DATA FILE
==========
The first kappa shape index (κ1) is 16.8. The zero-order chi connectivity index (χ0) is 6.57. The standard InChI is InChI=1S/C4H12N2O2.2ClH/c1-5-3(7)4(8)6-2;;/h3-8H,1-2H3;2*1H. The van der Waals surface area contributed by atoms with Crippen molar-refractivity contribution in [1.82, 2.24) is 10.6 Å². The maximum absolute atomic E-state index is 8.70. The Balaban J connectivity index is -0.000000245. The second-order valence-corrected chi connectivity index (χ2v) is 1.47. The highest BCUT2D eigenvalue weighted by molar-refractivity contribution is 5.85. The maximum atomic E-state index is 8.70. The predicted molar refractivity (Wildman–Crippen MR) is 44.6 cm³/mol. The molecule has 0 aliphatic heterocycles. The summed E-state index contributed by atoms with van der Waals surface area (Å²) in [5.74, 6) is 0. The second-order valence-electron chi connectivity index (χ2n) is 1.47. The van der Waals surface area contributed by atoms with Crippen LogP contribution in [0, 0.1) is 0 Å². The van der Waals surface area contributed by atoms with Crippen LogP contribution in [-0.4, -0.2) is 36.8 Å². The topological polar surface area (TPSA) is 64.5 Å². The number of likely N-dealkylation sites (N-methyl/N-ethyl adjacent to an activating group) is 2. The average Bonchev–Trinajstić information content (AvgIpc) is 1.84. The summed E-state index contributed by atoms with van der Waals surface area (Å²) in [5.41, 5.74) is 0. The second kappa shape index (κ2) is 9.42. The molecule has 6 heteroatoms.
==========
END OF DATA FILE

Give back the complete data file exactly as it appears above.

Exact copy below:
The first kappa shape index (κ1) is 16.8. The zero-order chi connectivity index (χ0) is 6.57. The standard InChI is InChI=1S/C4H12N2O2.2ClH/c1-5-3(7)4(8)6-2;;/h3-8H,1-2H3;2*1H. The van der Waals surface area contributed by atoms with Crippen molar-refractivity contribution in [1.82, 2.24) is 10.6 Å². The maximum absolute atomic E-state index is 8.70. The Balaban J connectivity index is -0.000000245. The second-order valence-corrected chi connectivity index (χ2v) is 1.47. The highest BCUT2D eigenvalue weighted by molar-refractivity contribution is 5.85. The maximum atomic E-state index is 8.70. The predicted molar refractivity (Wildman–Crippen MR) is 44.6 cm³/mol. The molecule has 0 aliphatic heterocycles. The summed E-state index contributed by atoms with van der Waals surface area (Å²) in [5.74, 6) is 0. The second-order valence-electron chi connectivity index (χ2n) is 1.47. The van der Waals surface area contributed by atoms with Crippen LogP contribution in [0, 0.1) is 0 Å². The van der Waals surface area contributed by atoms with Crippen LogP contribution in [-0.4, -0.2) is 36.8 Å². The topological polar surface area (TPSA) is 64.5 Å². The number of likely N-dealkylation sites (N-methyl/N-ethyl adjacent to an activating group) is 2. The average Bonchev–Trinajstić information content (AvgIpc) is 1.84. The summed E-state index contributed by atoms with van der Waals surface area (Å²) in [5.41, 5.74) is 0. The second kappa shape index (κ2) is 9.42. The molecule has 6 heteroatoms.